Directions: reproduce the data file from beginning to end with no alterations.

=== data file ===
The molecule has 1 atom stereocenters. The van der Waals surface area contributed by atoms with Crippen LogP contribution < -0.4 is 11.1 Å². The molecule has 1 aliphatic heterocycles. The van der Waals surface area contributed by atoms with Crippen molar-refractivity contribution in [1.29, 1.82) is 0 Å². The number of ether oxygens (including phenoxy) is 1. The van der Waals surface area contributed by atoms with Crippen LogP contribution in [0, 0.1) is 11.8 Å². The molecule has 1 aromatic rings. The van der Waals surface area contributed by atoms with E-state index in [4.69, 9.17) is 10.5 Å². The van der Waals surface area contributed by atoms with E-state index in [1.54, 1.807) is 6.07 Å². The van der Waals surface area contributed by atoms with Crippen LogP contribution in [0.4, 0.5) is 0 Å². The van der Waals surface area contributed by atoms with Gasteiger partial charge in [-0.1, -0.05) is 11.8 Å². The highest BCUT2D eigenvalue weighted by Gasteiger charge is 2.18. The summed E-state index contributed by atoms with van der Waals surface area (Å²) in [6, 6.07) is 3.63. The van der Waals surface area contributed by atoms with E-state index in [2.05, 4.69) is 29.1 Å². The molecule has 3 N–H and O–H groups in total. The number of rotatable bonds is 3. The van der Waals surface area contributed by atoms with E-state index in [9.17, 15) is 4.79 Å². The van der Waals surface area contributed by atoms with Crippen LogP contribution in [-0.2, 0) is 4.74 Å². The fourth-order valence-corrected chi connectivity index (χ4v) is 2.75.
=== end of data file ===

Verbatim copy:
The molecule has 1 atom stereocenters. The van der Waals surface area contributed by atoms with Crippen LogP contribution < -0.4 is 11.1 Å². The molecule has 1 aliphatic heterocycles. The van der Waals surface area contributed by atoms with Crippen molar-refractivity contribution in [1.29, 1.82) is 0 Å². The number of ether oxygens (including phenoxy) is 1. The van der Waals surface area contributed by atoms with Crippen LogP contribution in [0, 0.1) is 11.8 Å². The molecule has 1 aromatic rings. The van der Waals surface area contributed by atoms with E-state index in [4.69, 9.17) is 10.5 Å². The van der Waals surface area contributed by atoms with E-state index in [1.54, 1.807) is 6.07 Å². The van der Waals surface area contributed by atoms with Crippen LogP contribution in [0.4, 0.5) is 0 Å². The van der Waals surface area contributed by atoms with Gasteiger partial charge in [-0.1, -0.05) is 11.8 Å². The highest BCUT2D eigenvalue weighted by Gasteiger charge is 2.18. The summed E-state index contributed by atoms with van der Waals surface area (Å²) in [6, 6.07) is 3.63. The van der Waals surface area contributed by atoms with E-state index in [2.05, 4.69) is 29.1 Å². The molecule has 3 N–H and O–H groups in total. The number of rotatable bonds is 3. The van der Waals surface area contributed by atoms with E-state index in [9.17, 15) is 4.79 Å². The van der Waals surface area contributed by atoms with Crippen LogP contribution in [-0.2, 0) is 4.74 Å². The fourth-order valence-corrected chi connectivity index (χ4v) is 2.75.